Cleaning your dog's teeth is an important part of his healthcare, especially because pets are prone to plaque buildup and other dental issues. Here's how to make the process painless for both of you.

By Barry Stringfellow

No dog owner should expect his best friend to have minty fresh breath, especially given the smell of most of the things they love to eat. But you do want to avoid the tartar buildup that can  become periodontal problems that lead to major health issues. Also, bad breath can be a sign of gingivitis, which shows up as inflamed gums that bleed easily. Unchecked, infections in the gums can destroy the bone structure that support the teeth. It can also lead to disease of the heart, kidneys, or liver.

The canine mouth is more alkaline than ours and more conducive to plaque formation. As a result, over 80 percent of dogs have some kind of dental issue by 3, according to the American Veterinary Dental Society. Small breeds are particularly prone to this.

Related: This is the Real Reason Your Dog Eats Poop

Periodontal disease occurs frequently in dogs and can have serious consequences. Lax dental care can lead to big dental bills down the road. A complete dental cleaning on an adult dog is usually done under general anesthesia and could cost over $800, not including extractions. But while dogs can be trained to do many things, the lack of opposable thumbs makes brushing and dispensing toothpaste an insurmountable task. So it's up to you.

Ideally, start while he is young, as early in life as possible. Start by rubbing your finger over the teeth and gums for 30 seconds. A folded piece of gauze can be a good beginner's toothbrush. Work up to an extra-soft baby toothbrush, a soft rubber brush that fits on your fingertip, or a toothbrush designed for dogs or puppies.

If you haven't started young, but want to take care of your best friend's teeth, let the vet clean them. Plaque can't be brushed away. And a proper cleaning can't be done without the dog under anesthesia. Even the best dogs don't like buzzing foreign objects shoved in their mouths under bright lights. Once the teeth have been professionally cleaned, it may never have to be done again if you brush them.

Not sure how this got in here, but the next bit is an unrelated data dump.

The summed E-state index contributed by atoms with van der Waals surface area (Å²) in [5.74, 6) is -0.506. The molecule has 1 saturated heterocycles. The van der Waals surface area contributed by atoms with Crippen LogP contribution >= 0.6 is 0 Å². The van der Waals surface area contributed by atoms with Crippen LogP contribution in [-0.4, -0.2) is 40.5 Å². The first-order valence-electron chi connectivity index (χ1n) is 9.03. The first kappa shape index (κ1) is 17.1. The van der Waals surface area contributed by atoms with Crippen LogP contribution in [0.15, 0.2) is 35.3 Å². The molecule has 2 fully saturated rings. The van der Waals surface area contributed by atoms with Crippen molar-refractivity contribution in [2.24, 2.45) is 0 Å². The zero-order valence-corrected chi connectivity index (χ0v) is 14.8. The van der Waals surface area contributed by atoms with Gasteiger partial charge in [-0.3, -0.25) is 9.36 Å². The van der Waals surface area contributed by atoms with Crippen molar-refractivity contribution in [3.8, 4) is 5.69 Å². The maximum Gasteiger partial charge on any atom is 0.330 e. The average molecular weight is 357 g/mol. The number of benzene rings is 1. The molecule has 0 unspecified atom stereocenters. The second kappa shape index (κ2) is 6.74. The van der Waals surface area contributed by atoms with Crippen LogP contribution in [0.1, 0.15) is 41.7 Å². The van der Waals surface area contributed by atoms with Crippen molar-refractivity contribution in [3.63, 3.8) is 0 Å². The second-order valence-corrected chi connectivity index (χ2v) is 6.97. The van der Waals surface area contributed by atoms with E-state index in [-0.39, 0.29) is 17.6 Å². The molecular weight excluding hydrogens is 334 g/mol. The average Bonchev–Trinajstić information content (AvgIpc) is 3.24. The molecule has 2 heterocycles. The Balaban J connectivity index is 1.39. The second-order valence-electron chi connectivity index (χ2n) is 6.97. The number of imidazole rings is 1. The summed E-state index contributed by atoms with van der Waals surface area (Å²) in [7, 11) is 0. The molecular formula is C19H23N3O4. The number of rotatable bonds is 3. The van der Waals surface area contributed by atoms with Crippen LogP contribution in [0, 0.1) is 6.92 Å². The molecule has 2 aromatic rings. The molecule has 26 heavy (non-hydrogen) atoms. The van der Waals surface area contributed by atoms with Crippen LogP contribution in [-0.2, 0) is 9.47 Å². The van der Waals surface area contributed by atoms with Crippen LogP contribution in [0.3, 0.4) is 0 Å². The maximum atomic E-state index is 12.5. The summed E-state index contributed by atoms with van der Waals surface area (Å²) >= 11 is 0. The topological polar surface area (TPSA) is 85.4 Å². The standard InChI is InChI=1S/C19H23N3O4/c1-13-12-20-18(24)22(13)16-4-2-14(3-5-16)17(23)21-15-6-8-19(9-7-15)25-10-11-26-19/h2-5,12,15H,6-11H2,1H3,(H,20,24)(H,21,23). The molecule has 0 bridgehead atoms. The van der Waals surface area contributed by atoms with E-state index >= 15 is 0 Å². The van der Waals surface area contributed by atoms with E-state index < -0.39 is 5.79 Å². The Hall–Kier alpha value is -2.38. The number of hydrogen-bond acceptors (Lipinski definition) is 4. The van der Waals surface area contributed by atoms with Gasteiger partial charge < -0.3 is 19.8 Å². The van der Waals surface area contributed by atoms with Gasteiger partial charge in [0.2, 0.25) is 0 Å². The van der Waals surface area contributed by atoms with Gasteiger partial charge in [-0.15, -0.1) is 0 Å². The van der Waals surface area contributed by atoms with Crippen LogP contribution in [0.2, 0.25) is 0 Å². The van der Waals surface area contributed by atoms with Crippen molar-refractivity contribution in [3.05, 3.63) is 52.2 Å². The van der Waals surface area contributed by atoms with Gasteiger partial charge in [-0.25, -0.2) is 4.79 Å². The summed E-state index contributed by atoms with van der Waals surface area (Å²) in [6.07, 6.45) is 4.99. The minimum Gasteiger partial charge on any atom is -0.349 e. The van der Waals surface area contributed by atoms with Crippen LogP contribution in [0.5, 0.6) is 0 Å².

Tips for Brushing Your Dog's Teeth

Try starting by focusing on a few teeth. Gradually increase the number until you can do clean his entire mouth in one quick session. It doesn't have to take more than 30 seconds. You don't have to open your dog's mouth to brush its teeth. The outer surfaces of the teeth, especially where the gum and tooth meet, are the most important spots. Lifting the cheek with the mouth closed actually allows for better access to the back teeth.

Baking soda mixed with a ground up beef buillion cube and water makes a good canine toothpaste. There are also dog toothpastes that come in flavors like chicken, beef, and peanut. Make sure to avoid fluoridated or artificially sweetened human toothpaste. (Many contain the sweetener xylitol, which can cause a sudden drop in the dog's blood glucose and can lead to vomiting, seizures, and liver problems.)

As always, when learning a new behavior, reward your dog early and often for cooperating. Your treat might be part of the cleaning: According to the Veterinary Oral Health Council, there is a large selection of chews and foods that are beneficial to dental health, including Greenies, Tartar Shield Soft Rawhide Chews, and Science Diet® Oral Care for Dogs.

How Often Should You Brush Your Dog's Teeth?

Some dogs will have healthy teeth most of their lives and require nothing more than a yearly checkup. Others will be prone to tartar buildup from an early age. Genes, diet, chewing habits, and the chemical composition of saliva all play a role in this roll of the dental dice.

The more dogs get their teeth brushed, the more likely they will stay healthy. If you can't brush at least every other day, check the teeth and gums regularly for plaque and swollen red gums. But know that there are more subtle signs of dental distress, such as constant nose licking, reluctance to chew on treats or toys, and pawing the face.

According to holistic pet vet Dr. Gary Richter, your vet should check your dog's teeth during the annual visit. But when you go to the vet for any reason, ask the vet to take a look.

Good dental care is essential to extend your pet's lifespan and ensure a good quality of life.

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